The Indian papers have continued their comments on the worst economic crisis that the world had witnessed a decade back. Mammoth financial institutions turned to rubble in the aftermath of that apocalypse. Dailies have highlighted the need for an action plan to combat rising suicide especially among the youth. Indian press has hailed the ban imposed on a host of fixed dose combination drugs.
THE TIMES OF INDIA in an editorial SEPTEMBER BLUES writes, the world is observing the 10th anniversary of the global financial meltdown. The run-up to the financial denouement in 2008 had characteristics similar to every bubble. Common sense was abandoned and irrational home loans, sub-prime lending (loans at below interest rates) etc. surged. One kind of loan captured the essence of the era, “Ninja” loan (no income, no job or asset). On this shaky foundation, financial intermediaries and banks built complicated instruments that concealed rather than hedged risks. Central bankers were not unaware of the problem – Reserve Bank of India (RBI) was prepared for a crisis from January 2008. When this house of cards collapsed, tax money was used to bail out financial intermediaries, while ordinary people lost jobs, homes, and savings. Popular fury emanating from that phase has found a target in everything from immigration to trade. A decade on, uncertainty and friction are still abound in a similar vein.
THE HINDUSTAN TIMES in an editorial STOP SELF-HARM FROM BECOMING A HEALTH CRISIS says, an international report has highlighted that suicides were the leading cause of death among 15-39 year olds in India. On the very day, an 18 year engineering student became one of the 630 people who kill themselves each day in the country. The 18 year old left behind a note that said, “Engineering sucks.” Most suicides among young adults happen impulsively at a moment of crisis that breaks down their ability to deal with things such as relationship break-ups examination stress or financial problems. Of the estimated 230,314 persons who killed themselves across India in 2016, 71.2% of the women and 57.7% among men in 2016 were in this group. India needs adaptable mental health outreach programmes at the community level that can be guided by an overarching national suicide-prevention strategy to prevent self-harm from becoming a public health crisis. The decriminalisation of attempted suicide under the Mental Health care Act, 2017 in May this year is a start, as it is nudging people to seek social and medical support instead of fearing persecution.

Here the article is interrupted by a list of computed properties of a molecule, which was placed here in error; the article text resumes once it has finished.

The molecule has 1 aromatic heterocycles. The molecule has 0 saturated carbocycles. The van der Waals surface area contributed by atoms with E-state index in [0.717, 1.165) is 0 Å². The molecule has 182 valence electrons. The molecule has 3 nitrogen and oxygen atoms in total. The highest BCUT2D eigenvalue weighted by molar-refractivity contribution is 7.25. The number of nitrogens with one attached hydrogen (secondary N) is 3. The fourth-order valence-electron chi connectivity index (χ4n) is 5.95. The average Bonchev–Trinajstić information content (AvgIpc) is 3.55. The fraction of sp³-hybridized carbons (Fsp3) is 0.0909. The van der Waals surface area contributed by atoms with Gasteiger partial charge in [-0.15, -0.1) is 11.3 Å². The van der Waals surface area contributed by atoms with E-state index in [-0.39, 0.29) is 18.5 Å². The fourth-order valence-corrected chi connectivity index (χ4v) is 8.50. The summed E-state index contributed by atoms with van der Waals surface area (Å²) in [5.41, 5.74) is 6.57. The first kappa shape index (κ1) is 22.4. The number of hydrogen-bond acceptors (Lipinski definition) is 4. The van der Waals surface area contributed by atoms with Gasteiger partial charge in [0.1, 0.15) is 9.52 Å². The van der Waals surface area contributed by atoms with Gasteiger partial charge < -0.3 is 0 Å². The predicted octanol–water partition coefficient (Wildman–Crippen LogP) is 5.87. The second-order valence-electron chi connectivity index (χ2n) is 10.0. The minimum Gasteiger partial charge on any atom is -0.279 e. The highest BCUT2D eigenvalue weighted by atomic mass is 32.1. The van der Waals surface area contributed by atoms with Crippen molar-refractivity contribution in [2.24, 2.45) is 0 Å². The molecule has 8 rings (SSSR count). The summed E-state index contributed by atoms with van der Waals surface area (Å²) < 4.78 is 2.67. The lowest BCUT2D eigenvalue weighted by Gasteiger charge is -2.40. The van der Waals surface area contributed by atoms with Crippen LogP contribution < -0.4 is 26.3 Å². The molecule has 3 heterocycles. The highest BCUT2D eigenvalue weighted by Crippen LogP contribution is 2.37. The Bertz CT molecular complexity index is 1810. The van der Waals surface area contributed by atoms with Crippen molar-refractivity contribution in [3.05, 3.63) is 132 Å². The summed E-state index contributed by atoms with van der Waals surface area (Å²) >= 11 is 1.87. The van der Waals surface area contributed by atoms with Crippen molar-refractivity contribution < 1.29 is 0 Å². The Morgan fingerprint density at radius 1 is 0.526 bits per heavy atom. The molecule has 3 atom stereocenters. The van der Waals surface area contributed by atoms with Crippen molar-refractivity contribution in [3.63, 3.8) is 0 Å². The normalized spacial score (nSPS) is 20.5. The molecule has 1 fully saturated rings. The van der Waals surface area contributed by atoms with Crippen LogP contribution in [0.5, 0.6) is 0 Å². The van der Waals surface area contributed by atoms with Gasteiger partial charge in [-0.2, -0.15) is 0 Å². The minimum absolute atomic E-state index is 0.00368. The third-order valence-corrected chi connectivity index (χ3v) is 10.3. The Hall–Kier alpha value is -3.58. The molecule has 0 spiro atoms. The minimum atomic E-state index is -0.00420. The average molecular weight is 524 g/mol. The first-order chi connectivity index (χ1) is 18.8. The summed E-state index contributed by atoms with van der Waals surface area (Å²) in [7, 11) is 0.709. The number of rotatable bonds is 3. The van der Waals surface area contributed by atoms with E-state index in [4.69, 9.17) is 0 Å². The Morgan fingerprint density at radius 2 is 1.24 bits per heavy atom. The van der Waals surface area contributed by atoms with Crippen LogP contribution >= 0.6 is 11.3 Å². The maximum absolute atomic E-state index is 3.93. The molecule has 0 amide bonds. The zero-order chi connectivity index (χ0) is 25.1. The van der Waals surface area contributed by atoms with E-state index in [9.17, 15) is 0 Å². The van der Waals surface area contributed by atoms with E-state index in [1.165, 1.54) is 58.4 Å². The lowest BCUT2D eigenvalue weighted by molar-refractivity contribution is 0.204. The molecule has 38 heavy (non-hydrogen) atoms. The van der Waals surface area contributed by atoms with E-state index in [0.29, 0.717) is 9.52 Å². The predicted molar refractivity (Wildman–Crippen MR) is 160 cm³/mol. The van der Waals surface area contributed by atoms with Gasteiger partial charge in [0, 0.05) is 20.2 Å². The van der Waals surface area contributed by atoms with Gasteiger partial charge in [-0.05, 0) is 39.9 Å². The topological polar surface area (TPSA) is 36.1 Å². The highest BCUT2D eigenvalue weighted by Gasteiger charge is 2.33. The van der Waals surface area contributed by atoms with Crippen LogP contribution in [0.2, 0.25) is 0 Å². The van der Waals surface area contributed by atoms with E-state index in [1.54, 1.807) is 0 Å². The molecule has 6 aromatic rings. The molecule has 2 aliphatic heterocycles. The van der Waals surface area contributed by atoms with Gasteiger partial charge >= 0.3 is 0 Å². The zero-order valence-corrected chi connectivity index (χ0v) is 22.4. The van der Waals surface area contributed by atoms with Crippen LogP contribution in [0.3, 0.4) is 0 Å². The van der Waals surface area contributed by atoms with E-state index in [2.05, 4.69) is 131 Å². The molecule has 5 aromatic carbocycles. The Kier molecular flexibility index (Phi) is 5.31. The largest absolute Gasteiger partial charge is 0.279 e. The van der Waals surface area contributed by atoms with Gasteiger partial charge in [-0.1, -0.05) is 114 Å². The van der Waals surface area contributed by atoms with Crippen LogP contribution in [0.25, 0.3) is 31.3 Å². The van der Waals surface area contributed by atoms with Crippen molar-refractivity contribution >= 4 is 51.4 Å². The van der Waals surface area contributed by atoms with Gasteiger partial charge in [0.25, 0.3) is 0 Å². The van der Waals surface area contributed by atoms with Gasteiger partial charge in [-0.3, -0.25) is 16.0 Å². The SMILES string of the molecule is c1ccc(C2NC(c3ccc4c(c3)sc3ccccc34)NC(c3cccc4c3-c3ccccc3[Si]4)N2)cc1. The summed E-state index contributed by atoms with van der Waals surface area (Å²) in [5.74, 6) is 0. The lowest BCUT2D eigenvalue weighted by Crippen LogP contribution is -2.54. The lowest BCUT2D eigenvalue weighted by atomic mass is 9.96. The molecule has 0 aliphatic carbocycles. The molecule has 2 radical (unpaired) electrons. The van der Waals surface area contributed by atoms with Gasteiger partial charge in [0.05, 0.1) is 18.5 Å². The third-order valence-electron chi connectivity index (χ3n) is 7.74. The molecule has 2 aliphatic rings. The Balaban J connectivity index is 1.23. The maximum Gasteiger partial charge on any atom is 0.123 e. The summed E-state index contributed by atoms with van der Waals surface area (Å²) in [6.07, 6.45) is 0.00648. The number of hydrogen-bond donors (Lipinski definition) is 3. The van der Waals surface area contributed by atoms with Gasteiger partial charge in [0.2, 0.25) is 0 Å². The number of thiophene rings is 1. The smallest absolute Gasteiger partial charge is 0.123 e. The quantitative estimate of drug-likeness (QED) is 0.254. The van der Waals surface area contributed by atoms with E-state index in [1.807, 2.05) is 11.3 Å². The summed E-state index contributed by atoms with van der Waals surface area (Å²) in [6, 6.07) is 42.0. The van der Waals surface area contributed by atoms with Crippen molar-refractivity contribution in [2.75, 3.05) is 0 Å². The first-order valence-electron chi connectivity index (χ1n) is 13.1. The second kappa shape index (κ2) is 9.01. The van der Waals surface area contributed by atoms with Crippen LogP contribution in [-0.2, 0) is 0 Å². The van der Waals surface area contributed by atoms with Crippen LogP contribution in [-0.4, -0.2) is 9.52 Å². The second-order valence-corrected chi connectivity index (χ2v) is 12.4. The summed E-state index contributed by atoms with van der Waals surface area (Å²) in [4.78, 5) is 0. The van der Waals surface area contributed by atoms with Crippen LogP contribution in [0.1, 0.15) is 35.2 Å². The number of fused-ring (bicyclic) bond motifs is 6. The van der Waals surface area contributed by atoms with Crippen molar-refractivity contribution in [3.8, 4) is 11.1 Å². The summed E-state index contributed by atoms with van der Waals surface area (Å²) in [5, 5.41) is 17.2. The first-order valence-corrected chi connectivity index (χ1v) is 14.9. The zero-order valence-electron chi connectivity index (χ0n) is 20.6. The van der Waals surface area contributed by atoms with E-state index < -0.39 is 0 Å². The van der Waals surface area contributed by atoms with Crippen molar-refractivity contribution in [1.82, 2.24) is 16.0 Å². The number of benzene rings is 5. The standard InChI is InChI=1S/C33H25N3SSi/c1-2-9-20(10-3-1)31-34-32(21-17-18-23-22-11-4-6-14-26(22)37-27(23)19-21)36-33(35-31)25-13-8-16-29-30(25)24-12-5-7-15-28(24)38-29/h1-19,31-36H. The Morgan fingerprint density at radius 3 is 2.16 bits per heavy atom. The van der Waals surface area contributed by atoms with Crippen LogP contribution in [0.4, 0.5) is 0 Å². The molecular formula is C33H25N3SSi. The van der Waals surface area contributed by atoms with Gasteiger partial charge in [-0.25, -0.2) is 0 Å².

THE PIONEER in an editorial LETHAL DOSE observes, the intentions of the Government behind the immediate prohibition of manufacture, sale and consumption of about 328 fixed-dose combination (FDC) drugs cannot be doubted. It must be understood that the dangers associated with ingesting these medicines are real. There are about 2,000 FDCs in circulation in the Indian market as against 500 in the US which puts the issue in perspective. Unfair practices in the sector especially with pharma companies’ famed lobbying skills have taken a toll on the health of Indians. For instance, it is not uncommon for a lay person suffering from one or more ailments such as fever, body-ache cold and cough to take recourse to popping a single tablet, which is a combination of many drugs, to get rid of his/her ailment at one shot even if some elements in the FDC are not required by the patient. Such pill-popping habits over a prolonged period, the medical community has been warning, causes serious corollary damage to the patient. This is where FDCs pose the gravest danger. It is in public interest that the Union Ministry of Health and Family Welfare have initiated the ban. It has advised strict monitoring and regulation of other drugs. Our health comes before pharma companies’ bottom lines.
Script: Padam Singh, Air: News Analyst